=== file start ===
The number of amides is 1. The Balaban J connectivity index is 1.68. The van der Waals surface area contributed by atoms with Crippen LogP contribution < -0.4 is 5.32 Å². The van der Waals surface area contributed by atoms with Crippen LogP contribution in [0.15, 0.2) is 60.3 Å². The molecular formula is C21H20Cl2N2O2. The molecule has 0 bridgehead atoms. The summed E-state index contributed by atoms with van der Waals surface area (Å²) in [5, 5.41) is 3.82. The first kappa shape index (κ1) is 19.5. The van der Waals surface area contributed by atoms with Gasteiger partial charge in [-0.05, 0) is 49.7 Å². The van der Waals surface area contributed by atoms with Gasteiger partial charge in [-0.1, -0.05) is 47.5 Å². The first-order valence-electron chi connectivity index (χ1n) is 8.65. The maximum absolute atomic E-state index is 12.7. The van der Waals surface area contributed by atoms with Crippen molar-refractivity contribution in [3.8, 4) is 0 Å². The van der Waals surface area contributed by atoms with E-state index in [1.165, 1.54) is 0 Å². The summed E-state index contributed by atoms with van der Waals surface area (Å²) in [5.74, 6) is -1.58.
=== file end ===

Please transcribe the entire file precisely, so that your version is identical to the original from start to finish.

The number of amides is 1. The Balaban J connectivity index is 1.68. The van der Waals surface area contributed by atoms with Crippen LogP contribution < -0.4 is 5.32 Å². The van der Waals surface area contributed by atoms with Crippen LogP contribution in [0.15, 0.2) is 60.3 Å². The molecular formula is C21H20Cl2N2O2. The molecule has 0 bridgehead atoms. The summed E-state index contributed by atoms with van der Waals surface area (Å²) in [5, 5.41) is 3.82. The first kappa shape index (κ1) is 19.5. The van der Waals surface area contributed by atoms with Gasteiger partial charge in [-0.05, 0) is 49.7 Å². The van der Waals surface area contributed by atoms with Gasteiger partial charge in [-0.1, -0.05) is 47.5 Å². The first-order valence-electron chi connectivity index (χ1n) is 8.65. The maximum absolute atomic E-state index is 12.7. The van der Waals surface area contributed by atoms with Crippen molar-refractivity contribution in [3.8, 4) is 0 Å². The van der Waals surface area contributed by atoms with E-state index in [1.165, 1.54) is 0 Å². The summed E-state index contributed by atoms with van der Waals surface area (Å²) in [5.74, 6) is -1.58.